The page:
9/14/2013 7:46 P.M. ET
Murphy has adjusted to Cubs' use of shifts
By Carrie Muskat / MLB.com
PITTSBURGH -- The Cubs rank among the top five teams in the Major Leagues in terms of using defensive shifts, and some of the maneuverings were a little strange in the beginning for third baseman Donnie Murphy.
"I've done a lot of shifting before, but I feel like we over-shift a lot here," Murphy said. "It was new at first, but I'm used to it now."
Against the Pirates' Pedro Alvarez, the Cubs have their third baseman move between the second baseman and shortstop.
"That was different," Murphy said. "You think, 'If the ball is hit in the gap, do I sprint to third base?' Once you do it a couple times, it's not new anymore."
What helps Murphy adjust is that he can also play second base.
"It's harder to sell to guys who come over and weren't here in Spring Training when you were introducing it," Cubs manager Dale Sveum said.
Murphy is willing to learn.
"I take a lot of pride in defense," he said. "Not everybody can do it, but as long as you're fundamentally sound, it can get you a long way in this game."
Cubs' infield saving plenty of runs this season
PITTSBURGH -- The Cubs' Darwin Barney leads all National League second basemen in fielding percentage entering Saturday, and first baseman Anthony Rizzo is first in several defensive stats as well. Both are in contention for Gold Glove Awards.
"You've got three guys really -- [catcher Welington Castillo], [Rizzo] and Barney," Cubs manager Dale Sveum said. "You put all our third basemen together and they've done a good job, too."
Donnie Murphy is one of the six players who have started at third this year for the Cubs. He's been impressed by the infield defense.
"The main thing I see [with Barney] is he makes every play," Murphy said Saturday. "There are a lot of flashy guys out there who make ridiculous plays but there are balls they don't get to, and everybody sees the flash and not the overall picture.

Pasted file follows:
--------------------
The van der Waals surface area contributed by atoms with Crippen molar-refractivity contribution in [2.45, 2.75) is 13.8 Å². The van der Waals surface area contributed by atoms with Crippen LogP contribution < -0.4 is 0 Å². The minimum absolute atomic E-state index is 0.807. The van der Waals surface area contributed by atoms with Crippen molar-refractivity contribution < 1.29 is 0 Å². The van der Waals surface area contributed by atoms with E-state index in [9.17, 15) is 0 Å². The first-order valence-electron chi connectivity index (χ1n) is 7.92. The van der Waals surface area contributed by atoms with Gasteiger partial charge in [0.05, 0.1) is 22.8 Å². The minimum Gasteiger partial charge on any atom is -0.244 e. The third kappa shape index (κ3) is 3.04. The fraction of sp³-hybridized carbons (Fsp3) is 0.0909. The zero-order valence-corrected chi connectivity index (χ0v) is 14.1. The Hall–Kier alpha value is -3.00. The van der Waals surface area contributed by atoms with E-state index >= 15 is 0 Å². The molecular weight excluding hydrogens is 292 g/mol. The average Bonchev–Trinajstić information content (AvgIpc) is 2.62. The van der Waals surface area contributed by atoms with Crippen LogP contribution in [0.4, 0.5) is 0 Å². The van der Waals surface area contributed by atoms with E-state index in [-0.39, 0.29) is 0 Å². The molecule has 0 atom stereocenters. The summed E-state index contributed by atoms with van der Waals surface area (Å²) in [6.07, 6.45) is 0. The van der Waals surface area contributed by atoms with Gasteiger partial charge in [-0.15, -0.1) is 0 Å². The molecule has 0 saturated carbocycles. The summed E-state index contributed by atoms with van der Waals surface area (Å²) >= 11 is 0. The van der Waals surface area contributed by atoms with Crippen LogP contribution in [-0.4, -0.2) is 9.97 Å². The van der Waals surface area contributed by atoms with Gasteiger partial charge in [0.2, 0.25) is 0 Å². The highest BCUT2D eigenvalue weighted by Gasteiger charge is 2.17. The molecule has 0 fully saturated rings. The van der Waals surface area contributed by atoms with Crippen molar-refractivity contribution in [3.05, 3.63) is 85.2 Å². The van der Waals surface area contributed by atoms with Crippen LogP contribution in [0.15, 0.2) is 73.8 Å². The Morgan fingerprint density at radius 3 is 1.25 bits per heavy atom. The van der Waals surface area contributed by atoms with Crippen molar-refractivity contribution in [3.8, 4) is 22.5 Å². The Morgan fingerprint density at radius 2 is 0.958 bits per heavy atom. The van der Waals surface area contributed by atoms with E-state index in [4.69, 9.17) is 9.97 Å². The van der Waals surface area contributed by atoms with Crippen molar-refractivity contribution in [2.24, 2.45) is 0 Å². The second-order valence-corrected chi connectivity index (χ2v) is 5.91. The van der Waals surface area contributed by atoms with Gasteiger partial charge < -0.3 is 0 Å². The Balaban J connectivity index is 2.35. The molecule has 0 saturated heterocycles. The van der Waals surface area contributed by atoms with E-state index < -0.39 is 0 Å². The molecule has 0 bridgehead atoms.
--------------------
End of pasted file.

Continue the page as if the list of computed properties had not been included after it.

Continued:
"Every ball that's hit to [Barney], he gets it," Murphy said. "He may not make the incredible plays you see on 'SportsCenter' and all that, but to me, that doesn't really matter. As long as you have the fundamentals and make the plays, that's what matters."
What about Rizzo?
"He covers a lot of ground and has a really good glove," Murphy said of the first baseman. "It feels like he scoops everything. I was surprised at how well he was with the glove."
For the stats-minded fans, Rizzo leads all Major League first basemen in defensive WAR (0.6) and leads all NL first basemen with an .899 ultimate zone rating. He's second in the NL with a .996 fielding percentage this season.
Barney, who won his first Gold Glove Award last season, leads all Major League second basemen in defensive WAR (1.4) and has made four errors this season. His .993 fielding percentage is the best in the NL. He began the season with a 71-game errorless streak and takes an active 39-game errorless streak into Saturday's game.
Shortstop Starlin Castro does lead NL shortstops in errors, but he has made just four in his last 70 games starting June 26. He has an .879 ultimate zone rating during that span, second best among NL shortstops.
"They've saved a lot of runs and done a lot of good things over there," Sveum said of his infield.
• Daniel Bard, claimed off waivers from the Red Sox, is continuing to throw bullpen sessions with pitching coach Chris Bosio and may not get in a game. The right-hander was sidelined most of the season with a strained abdominal muscle.
"I don't see [getting him a game] being an issue or priority," Sveum said. "It's just a matter of getting him some bullpens and comfortable. There's no timetable."
• Junior Lake has three hitting streaks of at least seven games in his first 50 games in the Major Leagues, but he did not start on Friday or Saturday. Sveum said the matchups were better for Lake against the pitchers coming up in the Cubs' series against the Brewers, which starts Monday.
"We'll try to put everybody in situations where they can succeed right now," Sveum said.
Carrie Muskat is a reporter for MLB.com. She writes a blog, Muskat Ramblings, and you can follow her on Twitter @CarrieMuskat. This story was not subject to the approval of Major League Baseball or its clubs.